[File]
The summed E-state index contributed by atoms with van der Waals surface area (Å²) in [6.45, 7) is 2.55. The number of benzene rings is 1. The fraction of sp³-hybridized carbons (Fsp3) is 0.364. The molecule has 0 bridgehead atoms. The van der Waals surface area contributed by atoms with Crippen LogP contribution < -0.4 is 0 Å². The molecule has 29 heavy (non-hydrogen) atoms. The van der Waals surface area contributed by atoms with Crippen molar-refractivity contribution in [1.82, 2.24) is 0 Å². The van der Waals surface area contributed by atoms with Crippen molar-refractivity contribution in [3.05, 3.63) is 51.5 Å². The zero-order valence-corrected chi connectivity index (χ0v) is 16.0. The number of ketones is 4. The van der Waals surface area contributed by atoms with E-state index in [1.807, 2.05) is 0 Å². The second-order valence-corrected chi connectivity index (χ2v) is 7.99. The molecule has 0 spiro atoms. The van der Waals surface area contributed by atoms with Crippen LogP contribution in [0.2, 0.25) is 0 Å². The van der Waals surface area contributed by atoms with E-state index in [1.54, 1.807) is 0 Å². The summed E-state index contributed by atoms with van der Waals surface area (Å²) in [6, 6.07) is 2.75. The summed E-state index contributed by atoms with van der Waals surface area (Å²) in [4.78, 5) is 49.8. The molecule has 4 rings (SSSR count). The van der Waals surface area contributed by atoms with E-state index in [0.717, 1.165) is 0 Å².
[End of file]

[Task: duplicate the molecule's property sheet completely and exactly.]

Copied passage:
The summed E-state index contributed by atoms with van der Waals surface area (Å²) in [6.45, 7) is 2.55. The number of benzene rings is 1. The fraction of sp³-hybridized carbons (Fsp3) is 0.364. The molecule has 0 bridgehead atoms. The van der Waals surface area contributed by atoms with Crippen LogP contribution < -0.4 is 0 Å². The molecule has 29 heavy (non-hydrogen) atoms. The van der Waals surface area contributed by atoms with Crippen molar-refractivity contribution in [1.82, 2.24) is 0 Å². The van der Waals surface area contributed by atoms with Crippen molar-refractivity contribution in [3.05, 3.63) is 51.5 Å². The zero-order valence-corrected chi connectivity index (χ0v) is 16.0. The number of ketones is 4. The van der Waals surface area contributed by atoms with E-state index in [1.807, 2.05) is 0 Å². The second-order valence-corrected chi connectivity index (χ2v) is 7.99. The molecule has 0 spiro atoms. The van der Waals surface area contributed by atoms with Crippen LogP contribution in [0.2, 0.25) is 0 Å². The van der Waals surface area contributed by atoms with E-state index in [1.54, 1.807) is 0 Å². The summed E-state index contributed by atoms with van der Waals surface area (Å²) in [6, 6.07) is 2.75. The summed E-state index contributed by atoms with van der Waals surface area (Å²) in [4.78, 5) is 49.8. The molecule has 4 rings (SSSR count). The van der Waals surface area contributed by atoms with E-state index in [0.717, 1.165) is 0 Å².